Climbing For Christ

TAKING THE GOSPEL TO MOUNTAINOUS AREAS OF THE WORLD WHERE OTHER MISSIONARIES CANNOT OR WILL NOT GO

Articles by Gary Fallesen

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Gary Fallesen
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Trip Report: Tunisia Survey 2019


A white-washed mosque stands in the middle of a village built into the mountainsides in Chenini.

An accessible harvest

Story and photos by Gary Fallesen, founding president, Climbing For Christ

The homes are carved into the mountains. Picture a cave worthy of the pages of Architectural Digest.

The Amazigh people of Tataouine live in those homes in southern Tunisia. But the dwellings are more vacant than occupied. The former president of this North African country, Habib Bourguiba, forced people to move from the mountains. So now there is a Chenini Jdida (new Chenini) located below Chenini Elkadima (old Chenini).

One resident of old Chenini told us during our visit and stay there that about 80 families still live in those mountain homes. The people – a Muslim unengaged unreached people group – live seemingly in isolation, although before the Arab Spring of 2011 an estimated 1,000 tourists visited daily during the high season. The remoteness of their village may be because Amazigh peoples in Tunisia follow the Ibadi sect of Islam. This unique sect (found on the Tunisian island of Djerba, the Nafus mountains of Libya, and the Mzab valley of Algeria) are neither Sunni nor Shia. Ibadis consider themselves pure Muslims, followers who are more grateful for the blessings of Allah.

“The way of life for the Amazigh of Tataouine diļ¬€ers from the other groups around them, especially in their interaction between men and women,” according to the Joshua Project. “Their interactions follow more of Bedouin habits that came with Islam from the Arab peninsula. Men and women do not mix socially.”

In our short time in Chenini, we saw only men in public. Two generations of men sat around the café located near the village’s mosque. We were served only by men in the restaurant where we ate and the hotel dug into the mountainside where we stayed.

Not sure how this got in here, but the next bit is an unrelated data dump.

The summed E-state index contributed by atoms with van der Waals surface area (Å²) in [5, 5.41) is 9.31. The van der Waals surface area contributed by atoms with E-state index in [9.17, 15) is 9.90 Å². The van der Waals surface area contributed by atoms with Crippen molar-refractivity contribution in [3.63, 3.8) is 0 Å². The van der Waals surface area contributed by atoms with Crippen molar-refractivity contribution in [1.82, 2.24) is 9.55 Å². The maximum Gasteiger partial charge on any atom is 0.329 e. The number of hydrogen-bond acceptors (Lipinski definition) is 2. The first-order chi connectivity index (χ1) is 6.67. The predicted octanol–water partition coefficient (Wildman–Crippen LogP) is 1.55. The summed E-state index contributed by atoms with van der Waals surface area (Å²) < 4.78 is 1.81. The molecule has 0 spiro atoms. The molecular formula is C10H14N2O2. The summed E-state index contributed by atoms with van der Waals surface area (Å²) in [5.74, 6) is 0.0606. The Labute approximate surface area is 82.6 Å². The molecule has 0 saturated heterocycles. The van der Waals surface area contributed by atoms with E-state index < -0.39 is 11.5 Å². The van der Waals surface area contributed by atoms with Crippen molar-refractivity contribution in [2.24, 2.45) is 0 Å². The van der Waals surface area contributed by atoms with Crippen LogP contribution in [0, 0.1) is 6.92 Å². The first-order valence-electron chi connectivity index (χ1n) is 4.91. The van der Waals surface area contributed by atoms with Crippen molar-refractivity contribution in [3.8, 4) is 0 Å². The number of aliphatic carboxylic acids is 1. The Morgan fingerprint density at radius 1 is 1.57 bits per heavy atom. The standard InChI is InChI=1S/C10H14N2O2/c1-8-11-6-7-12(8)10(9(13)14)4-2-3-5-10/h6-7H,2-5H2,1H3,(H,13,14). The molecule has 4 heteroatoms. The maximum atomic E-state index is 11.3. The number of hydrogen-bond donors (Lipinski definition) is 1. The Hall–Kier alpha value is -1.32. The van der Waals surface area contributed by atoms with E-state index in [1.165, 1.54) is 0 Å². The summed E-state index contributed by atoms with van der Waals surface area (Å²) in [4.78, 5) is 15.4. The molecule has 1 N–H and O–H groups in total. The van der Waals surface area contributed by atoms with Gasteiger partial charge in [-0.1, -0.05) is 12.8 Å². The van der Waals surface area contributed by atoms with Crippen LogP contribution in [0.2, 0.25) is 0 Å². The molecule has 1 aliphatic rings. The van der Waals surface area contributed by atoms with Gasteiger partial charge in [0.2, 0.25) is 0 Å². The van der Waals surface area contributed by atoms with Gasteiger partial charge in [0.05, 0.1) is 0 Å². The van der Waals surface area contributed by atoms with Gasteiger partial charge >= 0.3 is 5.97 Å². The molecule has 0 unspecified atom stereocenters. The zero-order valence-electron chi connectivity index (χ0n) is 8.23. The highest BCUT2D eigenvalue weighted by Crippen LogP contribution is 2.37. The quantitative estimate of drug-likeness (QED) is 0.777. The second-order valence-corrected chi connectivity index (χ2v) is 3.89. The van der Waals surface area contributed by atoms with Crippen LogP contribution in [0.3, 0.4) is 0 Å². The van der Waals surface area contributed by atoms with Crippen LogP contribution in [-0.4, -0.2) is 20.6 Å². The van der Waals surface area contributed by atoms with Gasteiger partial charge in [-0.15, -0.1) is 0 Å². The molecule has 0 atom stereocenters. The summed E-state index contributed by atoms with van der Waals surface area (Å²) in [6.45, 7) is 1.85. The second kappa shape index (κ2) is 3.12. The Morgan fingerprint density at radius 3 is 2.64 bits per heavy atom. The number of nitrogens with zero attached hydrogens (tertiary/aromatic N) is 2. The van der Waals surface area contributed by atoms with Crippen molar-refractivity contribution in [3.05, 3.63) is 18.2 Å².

A room in a cave.

Despite its remote location, old Chenini was accessible by car. As we climbed the cliffs above the village on foot, I took a seat on a boulder looking out into the dessert surroundings. I prayed to God and sensed that this part of Tunisia was not meant for Climbing For Christ.

THE PRIMARY PURPOSE OF CLIMBING FOR CHRIST IS TO GO AND DELIVER THE GOSPEL IN THE MOUNTAINS OF THE WORLD, WHERE OTHER MISSIONARIES CANNOT OR WILL NOT GO.

The pastor from Rwanda has served for many years in Tunisia. “How do you win the war without any soldiers?” he asked, rhetorically, as we ate dinner together in the central part of his adopted country.

In other words: “The harvest is plentiful, but the workers are few” (Matthew 9:37).

We met numerous workers in the south, the north, and the west. We met Tunisian believers. Less than one-half percent of the 11.6 million people living in Tunisia (about 49,000) profess to be Christian, according to the Joshua Project. The country is 99 percent Muslim with 12 of the 14 people groups living there considered unreached. This is a group where a church planting movement does not exist because there is no indigenous church capable of reaching the group without cross-cultural missionary assistance. Disciples need to be made who can make other disciples and grow the national church.

Tunisia was ranked 37th on the 2019 World Watch List, a scorecard of the countries where Christians face the greatest persecution. It was behind North African neighbors Libya (fourth), Egypt (16th), Algeria (22nd), and Morocco (35th). Some consider these countries “closed” to mission work.

“We say ‘closed country,’” said the Rwandan pastor who is ministering in Tunisia. “Who is big enough to close a country to God?”

Countries like Tunisia aren’t closed, they simply require more creativity to access. And with God nothing is impossible.

Waiting for the Good Shepherd.

Our travels around Tunisia took us west toward the Algeria border. We were looking for the Shawiya people, a group of Berber shepherds said to live mainly on the Aures Plateau of the Atlas Mountains in northern Algeria and Tunisia. This is another Muslim unreached people group.

We walked a hillside field with a shepherd. There are roads everywhere, making every people group in Tunisia reachable. Again, I prayed and sensed that this place was not for Climbing For Christ.

We left Tunisia knowing what to pray for: Ask the LORD of the harvest to send out workers into HIS harvest (Matthew 9:38). The workers are there. Some need to be equipped, others only need encouragement. “I tell you, lift up your eyes and look at the fields, for they are ripe for harvest” (John 4:35). 

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